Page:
Results: The average total cost was 5,043 PPP$ per person in the 2 years of observation. Majority of these 528 patients (87.9%) had a BMI ≥ 25 (kg/m2). Also, 33.9% were diagnosed with comorbid diseases such as Diabetes Mellitus (DM), Coronary Artery Disease (CAD), hypertension (HTN) and hypothyroidism (HYPO).

Conclusions: The results confirmed that the total costs for non-alcoholic fatty liver among the Iranian adult urban population alone exceeded 1 billion PPP$ per year. These costs can be saved or reduced by effective disease management and early prevention.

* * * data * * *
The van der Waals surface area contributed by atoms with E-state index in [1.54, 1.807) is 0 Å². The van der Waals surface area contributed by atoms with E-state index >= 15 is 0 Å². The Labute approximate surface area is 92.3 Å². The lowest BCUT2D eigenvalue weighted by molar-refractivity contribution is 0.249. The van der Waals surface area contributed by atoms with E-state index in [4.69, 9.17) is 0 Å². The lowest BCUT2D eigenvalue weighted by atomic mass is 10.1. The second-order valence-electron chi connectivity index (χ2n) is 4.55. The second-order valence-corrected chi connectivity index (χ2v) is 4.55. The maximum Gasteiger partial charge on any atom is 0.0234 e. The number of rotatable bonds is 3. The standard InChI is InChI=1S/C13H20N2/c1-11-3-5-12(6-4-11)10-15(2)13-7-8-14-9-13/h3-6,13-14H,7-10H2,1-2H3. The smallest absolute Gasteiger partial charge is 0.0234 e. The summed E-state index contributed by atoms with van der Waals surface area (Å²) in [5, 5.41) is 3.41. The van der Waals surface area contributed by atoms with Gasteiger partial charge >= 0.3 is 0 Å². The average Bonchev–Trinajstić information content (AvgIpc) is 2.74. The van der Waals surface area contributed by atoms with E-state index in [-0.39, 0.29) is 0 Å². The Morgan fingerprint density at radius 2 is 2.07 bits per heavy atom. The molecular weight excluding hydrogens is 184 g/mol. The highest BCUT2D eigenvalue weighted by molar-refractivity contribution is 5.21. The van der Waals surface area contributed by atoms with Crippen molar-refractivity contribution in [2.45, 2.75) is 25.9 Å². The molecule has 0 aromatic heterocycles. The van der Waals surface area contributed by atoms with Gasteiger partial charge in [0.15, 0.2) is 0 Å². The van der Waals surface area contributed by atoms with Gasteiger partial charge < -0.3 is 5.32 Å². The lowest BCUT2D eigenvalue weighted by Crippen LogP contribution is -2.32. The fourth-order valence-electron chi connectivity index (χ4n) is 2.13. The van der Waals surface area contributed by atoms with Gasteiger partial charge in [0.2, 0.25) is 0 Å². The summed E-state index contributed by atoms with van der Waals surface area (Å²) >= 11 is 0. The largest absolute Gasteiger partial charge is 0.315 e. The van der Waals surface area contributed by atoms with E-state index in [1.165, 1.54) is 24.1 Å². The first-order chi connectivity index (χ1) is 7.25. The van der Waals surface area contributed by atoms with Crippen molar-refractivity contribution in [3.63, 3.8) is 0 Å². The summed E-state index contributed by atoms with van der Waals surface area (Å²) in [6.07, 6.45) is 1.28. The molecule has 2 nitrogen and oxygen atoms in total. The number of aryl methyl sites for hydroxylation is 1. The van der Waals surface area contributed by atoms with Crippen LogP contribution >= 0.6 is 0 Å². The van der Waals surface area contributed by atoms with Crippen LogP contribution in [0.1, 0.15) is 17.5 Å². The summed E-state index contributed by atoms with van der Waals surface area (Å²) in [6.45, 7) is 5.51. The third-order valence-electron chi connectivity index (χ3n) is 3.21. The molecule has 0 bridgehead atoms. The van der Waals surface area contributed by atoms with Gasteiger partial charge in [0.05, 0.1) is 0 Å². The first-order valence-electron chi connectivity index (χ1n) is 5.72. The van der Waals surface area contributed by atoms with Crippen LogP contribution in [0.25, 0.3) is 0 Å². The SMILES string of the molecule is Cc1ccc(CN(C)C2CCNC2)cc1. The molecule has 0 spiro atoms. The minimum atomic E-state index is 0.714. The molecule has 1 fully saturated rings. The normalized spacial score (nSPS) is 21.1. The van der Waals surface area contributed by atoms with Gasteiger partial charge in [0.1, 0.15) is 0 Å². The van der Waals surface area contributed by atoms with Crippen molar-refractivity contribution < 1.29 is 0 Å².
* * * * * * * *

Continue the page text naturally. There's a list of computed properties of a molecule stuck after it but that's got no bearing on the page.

Keywords

Non-alcoholic Fatty Liver Disease Costs and Cost Analysis Delivery of Health Care Utilization

Copyright © 2013, Kowsar Corp. This is an open-access article distributed under the terms of the Creative Commons Attribution-NonCommercial 4.0 International License (http://creativecommons.org/licenses/by-nc/4.0/) which permits copy and redistribute the material just in noncommercial usages, provided the original work is properly cited.

1. Background